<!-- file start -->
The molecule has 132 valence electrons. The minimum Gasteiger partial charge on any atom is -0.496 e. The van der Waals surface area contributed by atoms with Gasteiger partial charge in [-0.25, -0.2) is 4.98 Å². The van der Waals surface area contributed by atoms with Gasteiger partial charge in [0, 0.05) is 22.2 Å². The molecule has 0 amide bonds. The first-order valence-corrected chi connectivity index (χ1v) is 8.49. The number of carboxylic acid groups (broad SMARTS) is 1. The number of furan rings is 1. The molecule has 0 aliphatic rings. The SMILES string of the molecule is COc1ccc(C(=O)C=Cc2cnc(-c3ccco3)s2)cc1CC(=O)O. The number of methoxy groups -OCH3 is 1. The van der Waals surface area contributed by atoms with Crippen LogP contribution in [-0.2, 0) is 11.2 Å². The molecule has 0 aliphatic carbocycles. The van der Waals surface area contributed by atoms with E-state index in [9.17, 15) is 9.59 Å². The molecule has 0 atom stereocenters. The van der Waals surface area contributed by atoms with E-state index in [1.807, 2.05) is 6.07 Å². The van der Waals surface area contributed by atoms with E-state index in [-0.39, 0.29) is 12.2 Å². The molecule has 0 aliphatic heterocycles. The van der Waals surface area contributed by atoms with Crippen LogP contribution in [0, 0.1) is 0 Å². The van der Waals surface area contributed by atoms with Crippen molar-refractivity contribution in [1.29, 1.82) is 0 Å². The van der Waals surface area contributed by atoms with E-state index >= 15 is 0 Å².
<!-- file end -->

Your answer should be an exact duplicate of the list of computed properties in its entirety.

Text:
The molecule has 132 valence electrons. The minimum Gasteiger partial charge on any atom is -0.496 e. The van der Waals surface area contributed by atoms with Gasteiger partial charge in [-0.25, -0.2) is 4.98 Å². The van der Waals surface area contributed by atoms with Gasteiger partial charge in [0, 0.05) is 22.2 Å². The molecule has 0 amide bonds. The first-order valence-corrected chi connectivity index (χ1v) is 8.49. The number of carboxylic acid groups (broad SMARTS) is 1. The number of furan rings is 1. The molecule has 0 aliphatic rings. The SMILES string of the molecule is COc1ccc(C(=O)C=Cc2cnc(-c3ccco3)s2)cc1CC(=O)O. The number of methoxy groups -OCH3 is 1. The van der Waals surface area contributed by atoms with Crippen LogP contribution in [-0.2, 0) is 11.2 Å². The molecule has 0 aliphatic carbocycles. The van der Waals surface area contributed by atoms with E-state index in [9.17, 15) is 9.59 Å². The molecule has 0 atom stereocenters. The van der Waals surface area contributed by atoms with E-state index in [1.807, 2.05) is 6.07 Å². The van der Waals surface area contributed by atoms with E-state index in [-0.39, 0.29) is 12.2 Å². The molecule has 0 aliphatic heterocycles. The van der Waals surface area contributed by atoms with Crippen LogP contribution in [0, 0.1) is 0 Å². The van der Waals surface area contributed by atoms with Crippen molar-refractivity contribution in [1.29, 1.82) is 0 Å². The van der Waals surface area contributed by atoms with E-state index >= 15 is 0 Å².